Step 5 (obstacles detection). Consider the following:
(a) Obstacles on the Floor Detection. After performing the floor detection, Euclidean Cluster Extraction is used to determine the clusters on the floor plane. Each cluster is a set of the points in Point Cloud. In a cluster, the distance of each point to the other is smaller than a threshold and it presents for each obstacle [37]. An example of loose obstacle detection is illustrated in Figure 11.
In addition, some classes in PCL library will help us provide the obstacle’s size. Each obstacle can be approximated with a different structure. In our study, each obstacle is approximated by a rectangular parallelepiped (see Figure 12).

(b) Door Detection. The detection of door is based on certain conditions on door width as described in [37]. The algorithm can be summarized as follows.

Algorithm 1 (door detection). Consider the following:(1)Input is Point Cloud .(2)Estimate the local surface normal of the points belonging to a Point Cloud .(3)Segment the set of planes of potential doors using both the surface normal and the color information.(4)Use RANSAC to estimate the parameters of each plane as in the following equation:Herein, is the normal of plane .(5)Determine the angle between and the normal of the ground plane. This angle should approximate 90 degrees since doors are perpendicular to the floor.(6)Determine the dimensions of each plane.(7)Check for each plane if its width satisfies the conditions. Remove if this is not the case.

(c) Staircase Detection. A staircase consists of at least 3 equally spaced steps as Figure 13.

The authors of Monash University [38] have developed an algorithm to detect the steps of a staircase with the high performance. This algorithm is able to provide the end user with the information as the presence of a staircase (both the upstairs and the downstairs) and the number of steps of a staircase in the field of view. The staircase detection algorithm can be summarized as follows.

Algorithm 2. The staircase detection algorithm is as follows: (1)Input is Point Cloud .(2)Estimate the local surface normals of the points belonging to a Point Cloud .(3)Filter based on where is parallel to the ground plane.(4)Initialize . Determine , the set of points that are located at height . Herein, where is an estimate of the height of a step and is the tolerance measure.(5)Estimate a plane using the set of points in a RANSAC based manner.(6)Determine the number of inliers of . If no step is found and the procedure quits.(7)In the other case, increment by 1 and restart the procedure from step (4).The value of can be changed. In our program, we can choose to make sure not to miss a step.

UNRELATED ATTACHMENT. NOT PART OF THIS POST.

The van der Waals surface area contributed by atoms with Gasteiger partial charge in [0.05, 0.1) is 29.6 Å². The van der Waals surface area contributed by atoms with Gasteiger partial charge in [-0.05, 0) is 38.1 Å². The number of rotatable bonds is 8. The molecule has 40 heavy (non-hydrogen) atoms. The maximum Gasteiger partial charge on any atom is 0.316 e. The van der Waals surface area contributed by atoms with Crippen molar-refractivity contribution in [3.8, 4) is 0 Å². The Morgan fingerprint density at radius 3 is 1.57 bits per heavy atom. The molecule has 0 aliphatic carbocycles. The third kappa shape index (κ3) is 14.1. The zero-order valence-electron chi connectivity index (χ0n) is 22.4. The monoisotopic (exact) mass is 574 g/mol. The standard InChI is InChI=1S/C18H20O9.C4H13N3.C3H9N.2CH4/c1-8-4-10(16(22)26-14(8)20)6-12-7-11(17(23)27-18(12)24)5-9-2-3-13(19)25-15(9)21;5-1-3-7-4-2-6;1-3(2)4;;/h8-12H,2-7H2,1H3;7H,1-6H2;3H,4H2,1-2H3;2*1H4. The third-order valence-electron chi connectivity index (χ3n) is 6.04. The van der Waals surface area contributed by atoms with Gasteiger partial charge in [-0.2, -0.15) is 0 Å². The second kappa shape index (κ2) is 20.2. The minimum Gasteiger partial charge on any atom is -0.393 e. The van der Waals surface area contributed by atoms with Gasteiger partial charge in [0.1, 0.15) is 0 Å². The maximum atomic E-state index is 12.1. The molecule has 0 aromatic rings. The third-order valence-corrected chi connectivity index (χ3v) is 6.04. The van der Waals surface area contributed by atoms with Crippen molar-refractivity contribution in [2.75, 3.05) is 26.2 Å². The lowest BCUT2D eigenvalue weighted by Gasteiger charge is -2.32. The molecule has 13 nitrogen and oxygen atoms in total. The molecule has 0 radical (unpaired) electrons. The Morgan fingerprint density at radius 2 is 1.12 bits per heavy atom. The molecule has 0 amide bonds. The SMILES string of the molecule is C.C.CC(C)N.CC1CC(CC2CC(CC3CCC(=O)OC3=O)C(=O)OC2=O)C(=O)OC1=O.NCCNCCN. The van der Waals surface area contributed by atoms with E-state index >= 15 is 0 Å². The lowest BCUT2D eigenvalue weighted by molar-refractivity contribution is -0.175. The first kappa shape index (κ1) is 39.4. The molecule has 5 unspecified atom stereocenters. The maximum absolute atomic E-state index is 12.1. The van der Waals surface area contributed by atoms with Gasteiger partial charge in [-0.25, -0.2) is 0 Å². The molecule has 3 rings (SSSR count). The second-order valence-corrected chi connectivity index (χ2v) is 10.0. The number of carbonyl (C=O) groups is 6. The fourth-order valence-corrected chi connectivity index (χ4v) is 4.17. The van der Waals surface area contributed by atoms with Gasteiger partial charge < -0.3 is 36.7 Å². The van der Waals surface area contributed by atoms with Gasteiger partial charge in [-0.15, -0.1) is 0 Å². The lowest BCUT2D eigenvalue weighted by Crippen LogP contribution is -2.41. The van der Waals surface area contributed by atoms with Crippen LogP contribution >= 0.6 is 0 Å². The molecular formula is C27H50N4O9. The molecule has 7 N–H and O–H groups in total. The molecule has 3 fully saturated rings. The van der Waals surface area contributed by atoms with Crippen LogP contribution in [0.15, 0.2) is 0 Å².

(d) Wall Detection. With the support of the RANSAC algorithm, we can determine the planes in the scene and calculate the local surface normal of each point in the Point Cloud. The wall was detected based on the perpendicular characteristic with the floor plane (see Figure 17). In other words, the wall consists of points with a normal that forms an angle of approximately 90 degrees with the -axis (see Figure 7) and the number of points within a fixed range.

4. Results and Discussion

We have developed the program in C++ using Visual Studio 2010. The implementation extensively makes use of the Point Cloud Library (PCL), an open source for 2D/3D image and Point Cloud processing. PCL supports natively the OpenNI 3D interfaces and can thus acquire and process data from the Microsoft Kinect sensor. Outside the PCL, we also work with some external libraries including Boost, Eigen, OpenCV, FLANN, QHull, and VTK. Our image processing program was tested on a computer, 2.4 GHz. The experiments have been performed in multiple indoor environments with different light conditions.

In the obstacle detection process, the floor detection is very important and the performance of our system is based on floor detection. Indeed, in the case that we cannot detect the floor accurately, the system will not be able to detect the obstacles. The program has been tested with a dataset in multiple indoor scenarios. The results showed that the ground plane was detected in most cases in the indoor environment. Figure 14 shows some results of ground plane detection. However, there still exist some situations in which it could fail. For example, the light condition is too strong for Kinect camera.

In another case, when an obstacle consists of a large horizontal plane, in this situation, the horizontal plane of the obstacle could be wrongly identified as the ground plane (see Figure 15).